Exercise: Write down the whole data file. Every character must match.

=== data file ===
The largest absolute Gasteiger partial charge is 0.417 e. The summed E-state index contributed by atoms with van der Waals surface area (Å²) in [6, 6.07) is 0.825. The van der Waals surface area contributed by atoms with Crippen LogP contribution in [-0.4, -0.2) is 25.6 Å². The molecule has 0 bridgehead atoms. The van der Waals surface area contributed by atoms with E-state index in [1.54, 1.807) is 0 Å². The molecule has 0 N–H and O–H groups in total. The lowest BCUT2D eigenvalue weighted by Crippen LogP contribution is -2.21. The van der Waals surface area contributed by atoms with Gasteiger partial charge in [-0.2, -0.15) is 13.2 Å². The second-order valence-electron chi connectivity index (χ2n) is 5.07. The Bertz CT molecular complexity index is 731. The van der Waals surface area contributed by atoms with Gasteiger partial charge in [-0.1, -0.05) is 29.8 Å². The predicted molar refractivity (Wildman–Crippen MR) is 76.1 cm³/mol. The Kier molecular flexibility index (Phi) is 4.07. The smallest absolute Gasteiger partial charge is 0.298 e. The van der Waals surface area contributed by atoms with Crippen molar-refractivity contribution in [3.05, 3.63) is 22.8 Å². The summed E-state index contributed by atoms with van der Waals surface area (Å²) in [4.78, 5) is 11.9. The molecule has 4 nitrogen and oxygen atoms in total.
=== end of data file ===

The largest absolute Gasteiger partial charge is 0.417 e. The summed E-state index contributed by atoms with van der Waals surface area (Å²) in [6, 6.07) is 0.825. The van der Waals surface area contributed by atoms with Crippen LogP contribution in [-0.4, -0.2) is 25.6 Å². The molecule has 0 bridgehead atoms. The van der Waals surface area contributed by atoms with E-state index in [1.54, 1.807) is 0 Å². The molecule has 0 N–H and O–H groups in total. The lowest BCUT2D eigenvalue weighted by Crippen LogP contribution is -2.21. The van der Waals surface area contributed by atoms with Gasteiger partial charge in [-0.2, -0.15) is 13.2 Å². The second-order valence-electron chi connectivity index (χ2n) is 5.07. The Bertz CT molecular complexity index is 731. The van der Waals surface area contributed by atoms with Gasteiger partial charge in [-0.1, -0.05) is 29.8 Å². The predicted molar refractivity (Wildman–Crippen MR) is 76.1 cm³/mol. The Kier molecular flexibility index (Phi) is 4.07. The smallest absolute Gasteiger partial charge is 0.298 e. The van der Waals surface area contributed by atoms with Crippen molar-refractivity contribution in [3.05, 3.63) is 22.8 Å². The summed E-state index contributed by atoms with van der Waals surface area (Å²) in [4.78, 5) is 11.9. The molecule has 4 nitrogen and oxygen atoms in total.